Heroin Withdrawal Deaths | Can You Die From Heroin Withdrawal?

Medically Reviewed by Johnelle Smith, M.D. on July 13, 2021

Heroin withdrawal death is not common, but it does happen. The flu-like symptoms of withdrawal are often overlooked but can lead to serious problems and in some cases death.

Heroin Withdrawal Deaths

Though unlikely, it is possible to die from heroin withdrawal. If left untreated, symptoms such as vomiting and diarrhea can lead to death.

A person may experience extreme symptoms of heroin withdrawal if they attempt to quit cold turkey, not recognizing the severity of the symptoms.

For others, the effects of a non-medically-supervised withdrawal may be too strong, eventually leading to relapse and potential overdose.

It’s extremely important to receive proper medical care when withdrawing from heroin.

What Causes Heroin Withdrawal Deaths?

When withdrawing from heroin, a person might experience a number of unpleasant symptoms.

A few of these include:

  • muscle spasms
  • restlessness
  • muscle and bone pain
  • insomnia
  • diarrhea
  • vomiting

Severe diarrhea and vomiting can lead to dehydration, hypernatraemia (high sodium levels in the blood), and heart failure if left untreated. Any one of those complications can lead to death.

These symptoms usually peak about two to three days after the last use.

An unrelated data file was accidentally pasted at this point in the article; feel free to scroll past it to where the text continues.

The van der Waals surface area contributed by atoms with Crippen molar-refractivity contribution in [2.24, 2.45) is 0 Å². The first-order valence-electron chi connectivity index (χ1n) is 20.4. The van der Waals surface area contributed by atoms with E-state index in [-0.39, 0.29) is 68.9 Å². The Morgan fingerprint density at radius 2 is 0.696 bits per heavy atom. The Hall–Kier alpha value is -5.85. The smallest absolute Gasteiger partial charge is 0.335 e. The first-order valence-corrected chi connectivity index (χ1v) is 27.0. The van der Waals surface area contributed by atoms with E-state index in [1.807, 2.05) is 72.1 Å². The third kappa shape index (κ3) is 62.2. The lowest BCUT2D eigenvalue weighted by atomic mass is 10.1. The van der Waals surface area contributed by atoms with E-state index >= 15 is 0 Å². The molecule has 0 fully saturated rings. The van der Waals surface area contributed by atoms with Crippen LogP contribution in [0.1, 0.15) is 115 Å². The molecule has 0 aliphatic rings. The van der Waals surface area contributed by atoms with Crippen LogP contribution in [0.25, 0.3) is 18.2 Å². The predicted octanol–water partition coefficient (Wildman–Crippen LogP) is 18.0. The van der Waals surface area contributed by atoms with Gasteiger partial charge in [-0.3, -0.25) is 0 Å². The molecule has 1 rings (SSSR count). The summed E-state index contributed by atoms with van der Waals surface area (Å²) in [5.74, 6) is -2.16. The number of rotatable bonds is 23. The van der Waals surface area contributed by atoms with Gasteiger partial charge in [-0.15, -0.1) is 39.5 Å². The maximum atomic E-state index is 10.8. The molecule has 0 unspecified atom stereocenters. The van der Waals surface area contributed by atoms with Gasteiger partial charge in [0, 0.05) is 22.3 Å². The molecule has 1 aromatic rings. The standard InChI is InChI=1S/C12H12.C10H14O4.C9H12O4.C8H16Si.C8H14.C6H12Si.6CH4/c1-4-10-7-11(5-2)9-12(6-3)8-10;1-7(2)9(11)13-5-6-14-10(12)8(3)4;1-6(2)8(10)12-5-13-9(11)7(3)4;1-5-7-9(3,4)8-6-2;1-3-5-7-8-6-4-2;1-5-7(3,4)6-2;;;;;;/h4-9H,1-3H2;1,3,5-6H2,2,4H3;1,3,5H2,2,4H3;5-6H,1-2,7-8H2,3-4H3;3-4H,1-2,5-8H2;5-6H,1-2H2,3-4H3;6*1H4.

The safest way to withdraw is to go through a medically supervised program under the watch of medical professionals.

There are medications and safety measures to ensure a healthy withdrawal when completed in a medical setting.

How Many People Have Died From Heroin Withdrawal?

Researchers have been able to identify heroin withdrawal deaths of incarcerated people from the 1990s and on.

Between 2013 and 2016 there were 10 people ranging in age from 18 to 49 years who died from heroin withdrawal in a U.S. jail.

One woman in 1998 went into heroin withdrawal and showed persistent vomiting, sudden weight loss, and dehydration. She died of hypoxic brain damage caused by a cardiac arrest.

Deaths like this are preventable, but the assumption that the flu-like symptoms of heroin withdrawal are unpleasant but not life-threatening often leads to neglect.

One study found that when jails used continued maintenance treatment, withdrawal deaths decreased by 93%.

Treating Heroin Withdrawal Safely

If you or a loved one want to get sober, there are safe ways to do so. Call our helpline to talk to a representative about the different options in heroin addiction treatment.

You can participate in an outpatient program, medication-assisted treatment (MAT), detox, or another program to fit your needs and lifestyle. Reach out to us to learn more.

This page does not provide medical advice. See more

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Medically Reviewed by
Johnelle Smith, M.D. on July 13, 2021


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